that is necessarily so. I think the amount of fluid passed through
the eye is a contributing factor," Dr Dodick said.
One surprising and as yet unexplained possible advantage the laser
system may have over ultrasound is a reduced rate of posterior capsule
In a study carried out by Lindsey Smithen MD in New York, the PCO
detection and treatment rates in 100 eyes undergoing cataract removal
with Dodick Photolysis were only 1.0%. That compared with PCO detection
and treatment rates of 7.5% in 100 eyes undergoing conventional
"We don't know why this occurs but we are investigating it
further. Perhaps the laser also has an effect on the germinal epithelium
in the equatorial zone of the eye.
"And while these are early days, it's worth pointing out that
we have here a technology that could enable us to purposely ablate
the germinal epithelial cells in the periphery after cataract removal.
In this way, we might perhaps cure PCO and that's very much on our
front burner right now," Dr Dodick said.
One argument against learning to operate the Dodick Laser Photolysis
system is the development of enhanced forms of ultrasound phacoemulsification
which also allow for micro-incision cataract removal.
Several proponents of such systems voiced their scepticism about
the usefulness of the laser method when ultrasound can achieve the
same results and do so in cataracts of every degree of hardness.
Spanish ophthalmologist, Carlos Verges MD told the conference that
he has used all three types of laser cataract removal procedures
- the Dodick Photolysis System, the Nd:YAG laser direct ablation
and the erbium laser.
However, in his opinion the broader applicability of newer ultrasound
systems, particularly the AMO Sovereign WhiteStarTM, made them easier
to use than the laser systems.
"For me, the best arrangement is the one that is most simple.
If I have one system that enables me to perform all kinds of cataracts,
it is better. We complicate all our surgery if we need more than
one system even if it is in the same place," Dr Verges said.
Richard Packard MD, who is also a proponent of the WhiteStar, concurred
with Dr Verges and suggested that the time when laser could have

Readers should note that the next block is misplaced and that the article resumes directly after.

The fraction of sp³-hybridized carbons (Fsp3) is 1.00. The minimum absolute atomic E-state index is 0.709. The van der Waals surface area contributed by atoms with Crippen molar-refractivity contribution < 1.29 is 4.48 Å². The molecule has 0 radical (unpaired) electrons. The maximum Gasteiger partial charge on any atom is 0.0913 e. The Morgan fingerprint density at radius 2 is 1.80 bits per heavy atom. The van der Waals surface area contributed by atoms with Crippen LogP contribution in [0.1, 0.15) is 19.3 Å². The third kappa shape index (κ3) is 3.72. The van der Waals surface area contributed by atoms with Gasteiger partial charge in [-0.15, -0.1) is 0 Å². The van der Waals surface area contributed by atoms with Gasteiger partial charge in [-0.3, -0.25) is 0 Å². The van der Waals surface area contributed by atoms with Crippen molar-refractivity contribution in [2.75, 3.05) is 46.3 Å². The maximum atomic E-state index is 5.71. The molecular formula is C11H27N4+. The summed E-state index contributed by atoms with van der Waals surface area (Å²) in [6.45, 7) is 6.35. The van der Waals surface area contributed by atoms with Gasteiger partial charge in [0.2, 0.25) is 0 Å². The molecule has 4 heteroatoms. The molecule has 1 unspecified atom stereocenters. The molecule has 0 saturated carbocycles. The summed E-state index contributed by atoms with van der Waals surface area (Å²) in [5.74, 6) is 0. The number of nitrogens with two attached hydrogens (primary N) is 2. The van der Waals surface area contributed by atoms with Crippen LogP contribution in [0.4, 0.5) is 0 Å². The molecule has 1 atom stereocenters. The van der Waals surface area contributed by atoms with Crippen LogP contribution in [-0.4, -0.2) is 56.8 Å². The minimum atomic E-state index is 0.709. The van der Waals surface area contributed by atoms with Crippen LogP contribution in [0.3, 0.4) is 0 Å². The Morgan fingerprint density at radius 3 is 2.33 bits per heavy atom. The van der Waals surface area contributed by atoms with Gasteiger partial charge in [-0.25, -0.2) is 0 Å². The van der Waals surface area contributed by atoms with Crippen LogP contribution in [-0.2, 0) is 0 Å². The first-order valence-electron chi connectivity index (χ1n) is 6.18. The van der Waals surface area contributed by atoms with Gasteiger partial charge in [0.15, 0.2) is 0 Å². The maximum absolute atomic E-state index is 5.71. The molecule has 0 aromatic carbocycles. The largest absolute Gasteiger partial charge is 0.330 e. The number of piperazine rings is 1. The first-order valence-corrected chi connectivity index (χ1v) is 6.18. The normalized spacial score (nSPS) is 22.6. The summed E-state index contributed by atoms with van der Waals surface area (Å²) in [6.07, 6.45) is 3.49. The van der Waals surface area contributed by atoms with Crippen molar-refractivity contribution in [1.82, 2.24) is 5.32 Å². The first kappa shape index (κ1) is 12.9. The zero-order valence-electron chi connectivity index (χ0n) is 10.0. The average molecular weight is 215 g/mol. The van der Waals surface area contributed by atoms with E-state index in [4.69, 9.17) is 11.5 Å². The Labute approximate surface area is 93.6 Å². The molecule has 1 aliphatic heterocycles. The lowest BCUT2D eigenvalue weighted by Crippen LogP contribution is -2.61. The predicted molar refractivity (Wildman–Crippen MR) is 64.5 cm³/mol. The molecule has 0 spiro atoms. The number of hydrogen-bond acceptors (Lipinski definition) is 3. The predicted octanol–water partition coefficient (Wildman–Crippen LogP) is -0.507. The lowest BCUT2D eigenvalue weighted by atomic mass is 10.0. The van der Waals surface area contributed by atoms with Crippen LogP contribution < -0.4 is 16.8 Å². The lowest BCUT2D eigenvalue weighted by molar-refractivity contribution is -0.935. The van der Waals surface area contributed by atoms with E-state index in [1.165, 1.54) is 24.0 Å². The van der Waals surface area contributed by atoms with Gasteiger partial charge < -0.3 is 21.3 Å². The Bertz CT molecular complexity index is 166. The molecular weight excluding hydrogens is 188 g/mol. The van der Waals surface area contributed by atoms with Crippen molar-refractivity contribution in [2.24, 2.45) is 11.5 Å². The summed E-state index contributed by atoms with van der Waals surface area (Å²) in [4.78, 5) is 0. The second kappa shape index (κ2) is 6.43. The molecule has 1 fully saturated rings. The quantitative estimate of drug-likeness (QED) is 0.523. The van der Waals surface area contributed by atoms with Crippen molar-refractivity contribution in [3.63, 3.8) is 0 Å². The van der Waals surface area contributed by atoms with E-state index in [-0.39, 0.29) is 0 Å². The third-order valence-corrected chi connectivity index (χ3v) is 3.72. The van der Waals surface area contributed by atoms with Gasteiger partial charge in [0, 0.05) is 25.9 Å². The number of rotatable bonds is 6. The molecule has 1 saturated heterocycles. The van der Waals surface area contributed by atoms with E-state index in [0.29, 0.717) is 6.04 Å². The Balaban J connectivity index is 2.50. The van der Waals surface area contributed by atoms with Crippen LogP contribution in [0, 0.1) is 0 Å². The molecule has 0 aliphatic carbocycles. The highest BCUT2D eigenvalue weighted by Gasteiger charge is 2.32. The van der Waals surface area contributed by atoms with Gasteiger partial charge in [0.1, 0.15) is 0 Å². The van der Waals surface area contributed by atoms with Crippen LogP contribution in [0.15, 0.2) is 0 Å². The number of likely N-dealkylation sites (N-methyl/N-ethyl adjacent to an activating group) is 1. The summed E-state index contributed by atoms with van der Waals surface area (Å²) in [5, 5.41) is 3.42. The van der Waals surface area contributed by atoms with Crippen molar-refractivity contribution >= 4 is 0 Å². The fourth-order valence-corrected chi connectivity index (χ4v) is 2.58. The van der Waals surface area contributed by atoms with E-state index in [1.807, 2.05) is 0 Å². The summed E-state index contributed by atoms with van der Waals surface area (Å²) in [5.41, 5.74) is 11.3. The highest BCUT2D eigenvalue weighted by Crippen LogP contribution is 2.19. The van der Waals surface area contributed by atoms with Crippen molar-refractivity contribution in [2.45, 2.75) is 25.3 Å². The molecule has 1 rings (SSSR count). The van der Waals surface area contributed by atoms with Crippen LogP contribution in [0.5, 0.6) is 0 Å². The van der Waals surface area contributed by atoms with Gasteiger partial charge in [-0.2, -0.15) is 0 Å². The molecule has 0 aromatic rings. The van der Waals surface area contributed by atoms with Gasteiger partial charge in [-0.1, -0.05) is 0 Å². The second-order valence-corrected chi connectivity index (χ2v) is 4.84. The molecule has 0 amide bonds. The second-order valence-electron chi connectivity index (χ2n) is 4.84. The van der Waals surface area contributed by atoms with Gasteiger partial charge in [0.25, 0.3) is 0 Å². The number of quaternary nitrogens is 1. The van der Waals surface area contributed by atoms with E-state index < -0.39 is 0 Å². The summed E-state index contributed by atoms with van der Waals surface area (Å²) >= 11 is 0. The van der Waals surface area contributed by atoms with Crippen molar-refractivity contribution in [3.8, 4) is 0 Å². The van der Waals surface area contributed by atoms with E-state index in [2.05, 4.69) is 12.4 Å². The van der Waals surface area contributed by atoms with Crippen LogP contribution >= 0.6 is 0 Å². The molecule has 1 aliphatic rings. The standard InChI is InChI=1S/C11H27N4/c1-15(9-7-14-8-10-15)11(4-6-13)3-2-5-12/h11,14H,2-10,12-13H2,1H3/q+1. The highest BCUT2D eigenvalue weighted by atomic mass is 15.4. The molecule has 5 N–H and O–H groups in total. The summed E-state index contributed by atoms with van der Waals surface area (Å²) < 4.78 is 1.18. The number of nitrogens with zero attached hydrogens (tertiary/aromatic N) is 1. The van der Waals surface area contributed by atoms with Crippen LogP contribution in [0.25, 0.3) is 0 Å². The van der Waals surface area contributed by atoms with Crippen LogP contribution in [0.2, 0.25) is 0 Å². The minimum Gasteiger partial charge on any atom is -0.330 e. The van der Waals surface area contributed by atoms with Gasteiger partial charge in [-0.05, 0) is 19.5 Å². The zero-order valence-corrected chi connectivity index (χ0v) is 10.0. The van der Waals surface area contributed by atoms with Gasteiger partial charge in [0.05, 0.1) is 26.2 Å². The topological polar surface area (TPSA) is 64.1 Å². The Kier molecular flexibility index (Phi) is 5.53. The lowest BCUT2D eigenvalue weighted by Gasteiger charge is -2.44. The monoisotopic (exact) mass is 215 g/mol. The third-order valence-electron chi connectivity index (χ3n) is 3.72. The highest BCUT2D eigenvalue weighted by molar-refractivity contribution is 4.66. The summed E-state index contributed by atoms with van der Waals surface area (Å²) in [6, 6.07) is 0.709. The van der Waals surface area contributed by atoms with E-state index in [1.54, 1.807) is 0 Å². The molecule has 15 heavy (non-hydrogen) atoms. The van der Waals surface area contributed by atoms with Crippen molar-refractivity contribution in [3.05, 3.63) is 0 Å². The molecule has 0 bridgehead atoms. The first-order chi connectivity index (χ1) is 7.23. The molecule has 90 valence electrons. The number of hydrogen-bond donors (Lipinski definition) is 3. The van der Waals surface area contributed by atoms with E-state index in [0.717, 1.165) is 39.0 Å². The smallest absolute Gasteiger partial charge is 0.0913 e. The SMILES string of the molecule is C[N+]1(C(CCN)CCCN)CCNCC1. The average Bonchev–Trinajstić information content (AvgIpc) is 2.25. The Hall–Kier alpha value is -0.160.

contributed in a useful way to cataract surgery may have already
"I think we need to analyse why laser phacoemulsification exists
at all. The first time I saw Dr Dodick describe the procedure was
actually in the late 1980s. It was of interest then because of the
way ultrasound was performed at that time and because laser at that
stage was going to give us the possibility of small-incision surgery.
"Since that time ultrasound has moved on and as a result most
if not all of the arguments for laser cataract removal have virtually
disappeared," Dr Packard said.
Israeli ophthalmologist Ehud Assia MD suggested the strongest point
in favour of laser cataract removal was its novelty.
"Currently, the only advantage for laser machines is their
name. Patients love lasers. Otherwise, ultrasound does better in
all other parameters but the future will tell which type of system
prevails," Dr Assia said.
Dr Dodick countered these arguments by pointing out that his laser
system is a rapidly developing technology and can already perform
as well if not better in the removal of most cataracts. In addition,
he noted that the reduction of energy, less risk of PCO and absolutely
no risk of corneal burns were advantages that could not be denied
nor for that matter could be deliverable by ultrasound.
Many surgeons are using the WhiteStar programming with a sleeve
and many have noted that their wounds seal better. This re-introduces
the idea of low-grade corneal burns existing at a higher rate than
clinically noted and may be a source of unexpected postoperative
"I'm a student of history and ultrasound was invented at my
hospital by Charlie Kelman in 1967. I was there on the day the first
ultrasound procedure took 61 minutes of ultrasound time and four
hours and five minutes of surgery.
"Many surgeons took the position that there was no reason to
bother. The remarks of Dr Packard remind me so much today of those
same comments made of phacoemulsification some 35 years ago. So
I have the patience to develop and adopt a promising new technology,"
Dr Dodick said.
He added that it will not be for a handful of ophthalmologists to
decide which technology will bring true reproduceable microincision
cataract surgery. The best technology will obviously prevail, he